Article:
Anyway, this is an article that ought to be read by anyone considering coming to Japan to work or for the holidays. Your money is wanted here but not you. Stay home.

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And do you want to buy anything from a place where you are called a "Monga"?

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This would be funny if they wasn't serious. Racist claptrap. Doesn't Japan want foreign money then?

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Words at times like this, are just too hard to find ... the serious garbage Japan throws out, does it really have anything meaningful to contribute to the world?

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hahaha, funny article. totally clueless racist drivel but entertaining

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Unbelievable! Still such an insulated, ignorant country. I guess the talent have a new word to all shout about (at the same time) on TV. Amazing how elitist the Japanese still seem to be. As others said above, their reputation abroad as tourists is very bad.

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"Monga" is an insult to Monagloids!!!

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One “maid” employed by a shop at Akihabara relates her own tale of woe: While distributing flyers on the street she was pursued by a group of five or six cackling black males, exclaiming “Meido-san! Meido-san!” as they recorded her image with video cameras.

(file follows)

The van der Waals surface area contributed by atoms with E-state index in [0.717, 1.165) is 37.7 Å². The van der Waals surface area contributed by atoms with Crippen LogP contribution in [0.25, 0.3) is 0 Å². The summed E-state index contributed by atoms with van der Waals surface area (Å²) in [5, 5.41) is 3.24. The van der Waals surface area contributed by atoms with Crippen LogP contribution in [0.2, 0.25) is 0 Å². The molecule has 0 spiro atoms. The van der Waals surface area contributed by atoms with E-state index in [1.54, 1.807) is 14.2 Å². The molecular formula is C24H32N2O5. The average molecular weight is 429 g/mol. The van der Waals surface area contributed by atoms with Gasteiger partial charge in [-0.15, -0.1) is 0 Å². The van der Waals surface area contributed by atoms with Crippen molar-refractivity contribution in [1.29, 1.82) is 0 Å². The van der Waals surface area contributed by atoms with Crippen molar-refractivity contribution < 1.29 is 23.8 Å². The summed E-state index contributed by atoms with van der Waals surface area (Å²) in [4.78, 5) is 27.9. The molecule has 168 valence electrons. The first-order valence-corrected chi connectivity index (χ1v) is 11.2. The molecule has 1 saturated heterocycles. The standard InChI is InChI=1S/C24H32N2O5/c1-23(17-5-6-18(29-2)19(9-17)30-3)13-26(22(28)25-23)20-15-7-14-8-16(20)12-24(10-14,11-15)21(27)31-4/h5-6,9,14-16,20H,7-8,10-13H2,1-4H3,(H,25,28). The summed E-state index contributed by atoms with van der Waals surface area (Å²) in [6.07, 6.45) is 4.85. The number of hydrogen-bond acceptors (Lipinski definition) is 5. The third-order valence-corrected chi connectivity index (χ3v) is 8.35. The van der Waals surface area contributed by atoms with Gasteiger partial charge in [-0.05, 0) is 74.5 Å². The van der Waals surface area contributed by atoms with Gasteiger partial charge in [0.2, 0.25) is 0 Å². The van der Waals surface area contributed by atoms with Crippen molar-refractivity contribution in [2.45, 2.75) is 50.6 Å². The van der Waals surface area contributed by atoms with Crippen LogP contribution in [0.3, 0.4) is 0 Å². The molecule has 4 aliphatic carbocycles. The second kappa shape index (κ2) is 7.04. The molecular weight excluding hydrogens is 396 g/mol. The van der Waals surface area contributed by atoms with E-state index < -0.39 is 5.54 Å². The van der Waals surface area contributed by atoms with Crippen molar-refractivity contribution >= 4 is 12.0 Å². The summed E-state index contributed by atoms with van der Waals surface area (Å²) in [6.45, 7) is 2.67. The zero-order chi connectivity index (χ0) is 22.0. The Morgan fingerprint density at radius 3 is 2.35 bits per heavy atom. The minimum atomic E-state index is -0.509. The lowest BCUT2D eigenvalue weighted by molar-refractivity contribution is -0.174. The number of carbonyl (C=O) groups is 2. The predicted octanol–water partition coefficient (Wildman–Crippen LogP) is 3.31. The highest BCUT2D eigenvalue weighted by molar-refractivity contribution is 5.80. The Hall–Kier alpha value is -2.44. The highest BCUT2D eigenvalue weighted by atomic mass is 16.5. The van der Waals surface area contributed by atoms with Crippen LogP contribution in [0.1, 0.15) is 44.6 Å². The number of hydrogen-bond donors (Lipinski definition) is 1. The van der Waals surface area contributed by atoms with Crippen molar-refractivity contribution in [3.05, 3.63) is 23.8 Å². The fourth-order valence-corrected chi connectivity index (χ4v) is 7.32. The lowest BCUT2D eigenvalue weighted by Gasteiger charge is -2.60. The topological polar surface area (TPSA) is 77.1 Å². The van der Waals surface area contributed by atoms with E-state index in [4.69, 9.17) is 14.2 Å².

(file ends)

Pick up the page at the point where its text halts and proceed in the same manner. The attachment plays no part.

even had they not been cackling, the sight of more than 1 black person in the same place, at the same time, would've been enough to send the japanese populace into a panic. the japanese like their black people to curl their lips, bug-out their eyes and speak in broken japanese. a la bobby orugon. the best black person for the japanese is an ape-like, minstrel who know his place. shucks and jives. the standards are different for white foreigners, of course. they should be kakkoi and look like brad pitt, even if they look more like drew carrey ... ha ha ha.

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what do you expect from Spa! I love reading the stuff they pick out every week. They do an internal audit on what topic to choose and then pick whatever one for the week however crazy and useless.

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As opposed to a Japanese man driving his truck into Akihabara and stabbing 6 people to death!!